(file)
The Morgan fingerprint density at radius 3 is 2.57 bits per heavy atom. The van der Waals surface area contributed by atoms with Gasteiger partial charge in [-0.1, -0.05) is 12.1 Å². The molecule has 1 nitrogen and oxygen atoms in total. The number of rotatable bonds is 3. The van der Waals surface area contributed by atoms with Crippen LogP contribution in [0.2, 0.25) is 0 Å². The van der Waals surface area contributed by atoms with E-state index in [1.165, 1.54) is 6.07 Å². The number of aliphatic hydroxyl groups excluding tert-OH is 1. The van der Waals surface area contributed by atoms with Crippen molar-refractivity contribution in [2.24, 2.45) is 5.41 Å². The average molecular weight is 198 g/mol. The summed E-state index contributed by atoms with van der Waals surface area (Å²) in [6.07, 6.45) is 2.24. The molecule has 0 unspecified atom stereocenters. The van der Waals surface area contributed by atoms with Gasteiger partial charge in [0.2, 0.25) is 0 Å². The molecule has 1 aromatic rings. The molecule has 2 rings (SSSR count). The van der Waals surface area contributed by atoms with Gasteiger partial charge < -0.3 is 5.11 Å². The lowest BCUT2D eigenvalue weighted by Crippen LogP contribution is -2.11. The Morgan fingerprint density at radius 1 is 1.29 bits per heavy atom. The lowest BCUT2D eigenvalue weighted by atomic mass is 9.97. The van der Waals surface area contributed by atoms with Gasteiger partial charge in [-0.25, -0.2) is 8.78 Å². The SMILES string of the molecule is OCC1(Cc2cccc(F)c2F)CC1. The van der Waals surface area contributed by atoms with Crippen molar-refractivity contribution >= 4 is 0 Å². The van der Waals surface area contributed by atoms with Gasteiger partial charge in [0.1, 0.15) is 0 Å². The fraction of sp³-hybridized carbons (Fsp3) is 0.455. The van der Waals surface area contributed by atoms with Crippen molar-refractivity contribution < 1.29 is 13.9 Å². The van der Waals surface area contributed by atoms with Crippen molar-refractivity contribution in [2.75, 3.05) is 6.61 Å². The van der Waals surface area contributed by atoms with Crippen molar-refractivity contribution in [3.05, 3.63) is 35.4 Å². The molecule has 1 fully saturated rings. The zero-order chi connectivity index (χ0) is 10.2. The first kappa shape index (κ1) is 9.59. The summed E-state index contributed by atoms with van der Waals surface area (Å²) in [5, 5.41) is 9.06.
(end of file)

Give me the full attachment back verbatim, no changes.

The Morgan fingerprint density at radius 3 is 2.57 bits per heavy atom. The van der Waals surface area contributed by atoms with Gasteiger partial charge in [-0.1, -0.05) is 12.1 Å². The molecule has 1 nitrogen and oxygen atoms in total. The number of rotatable bonds is 3. The van der Waals surface area contributed by atoms with Crippen LogP contribution in [0.2, 0.25) is 0 Å². The van der Waals surface area contributed by atoms with E-state index in [1.165, 1.54) is 6.07 Å². The number of aliphatic hydroxyl groups excluding tert-OH is 1. The van der Waals surface area contributed by atoms with Crippen molar-refractivity contribution in [2.24, 2.45) is 5.41 Å². The average molecular weight is 198 g/mol. The summed E-state index contributed by atoms with van der Waals surface area (Å²) in [6.07, 6.45) is 2.24. The molecule has 0 unspecified atom stereocenters. The van der Waals surface area contributed by atoms with Gasteiger partial charge in [0.2, 0.25) is 0 Å². The molecule has 1 aromatic rings. The molecule has 2 rings (SSSR count). The van der Waals surface area contributed by atoms with Gasteiger partial charge < -0.3 is 5.11 Å². The lowest BCUT2D eigenvalue weighted by Crippen LogP contribution is -2.11. The Morgan fingerprint density at radius 1 is 1.29 bits per heavy atom. The lowest BCUT2D eigenvalue weighted by atomic mass is 9.97. The van der Waals surface area contributed by atoms with Gasteiger partial charge in [-0.25, -0.2) is 8.78 Å². The SMILES string of the molecule is OCC1(Cc2cccc(F)c2F)CC1. The van der Waals surface area contributed by atoms with Crippen molar-refractivity contribution >= 4 is 0 Å². The van der Waals surface area contributed by atoms with Gasteiger partial charge in [0.1, 0.15) is 0 Å². The fraction of sp³-hybridized carbons (Fsp3) is 0.455. The van der Waals surface area contributed by atoms with Crippen molar-refractivity contribution < 1.29 is 13.9 Å². The van der Waals surface area contributed by atoms with Crippen molar-refractivity contribution in [2.75, 3.05) is 6.61 Å². The van der Waals surface area contributed by atoms with Crippen molar-refractivity contribution in [3.05, 3.63) is 35.4 Å². The molecule has 1 fully saturated rings. The zero-order chi connectivity index (χ0) is 10.2. The first kappa shape index (κ1) is 9.59. The summed E-state index contributed by atoms with van der Waals surface area (Å²) in [5, 5.41) is 9.06.